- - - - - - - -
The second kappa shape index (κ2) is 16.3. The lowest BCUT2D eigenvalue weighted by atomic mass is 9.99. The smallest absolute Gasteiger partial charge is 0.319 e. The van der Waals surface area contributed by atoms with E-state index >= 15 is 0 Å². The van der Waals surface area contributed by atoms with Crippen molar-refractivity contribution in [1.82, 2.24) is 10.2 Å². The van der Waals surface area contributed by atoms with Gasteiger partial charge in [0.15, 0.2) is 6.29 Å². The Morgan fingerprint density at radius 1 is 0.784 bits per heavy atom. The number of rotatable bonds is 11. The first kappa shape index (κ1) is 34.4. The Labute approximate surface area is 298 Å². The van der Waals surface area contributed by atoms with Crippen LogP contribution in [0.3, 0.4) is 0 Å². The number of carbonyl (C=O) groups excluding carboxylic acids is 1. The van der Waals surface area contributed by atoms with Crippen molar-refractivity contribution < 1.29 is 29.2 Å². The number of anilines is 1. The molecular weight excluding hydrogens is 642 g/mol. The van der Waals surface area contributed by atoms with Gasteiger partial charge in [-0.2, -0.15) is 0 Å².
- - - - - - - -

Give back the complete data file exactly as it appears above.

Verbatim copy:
The second kappa shape index (κ2) is 16.3. The lowest BCUT2D eigenvalue weighted by atomic mass is 9.99. The smallest absolute Gasteiger partial charge is 0.319 e. The van der Waals surface area contributed by atoms with E-state index >= 15 is 0 Å². The van der Waals surface area contributed by atoms with Crippen molar-refractivity contribution in [1.82, 2.24) is 10.2 Å². The van der Waals surface area contributed by atoms with Gasteiger partial charge in [0.15, 0.2) is 6.29 Å². The Morgan fingerprint density at radius 1 is 0.784 bits per heavy atom. The number of rotatable bonds is 11. The first kappa shape index (κ1) is 34.4. The Labute approximate surface area is 298 Å². The van der Waals surface area contributed by atoms with Crippen LogP contribution in [0.3, 0.4) is 0 Å². The number of carbonyl (C=O) groups excluding carboxylic acids is 1. The van der Waals surface area contributed by atoms with Crippen molar-refractivity contribution < 1.29 is 29.2 Å². The number of anilines is 1. The molecular weight excluding hydrogens is 642 g/mol. The van der Waals surface area contributed by atoms with Gasteiger partial charge in [-0.2, -0.15) is 0 Å².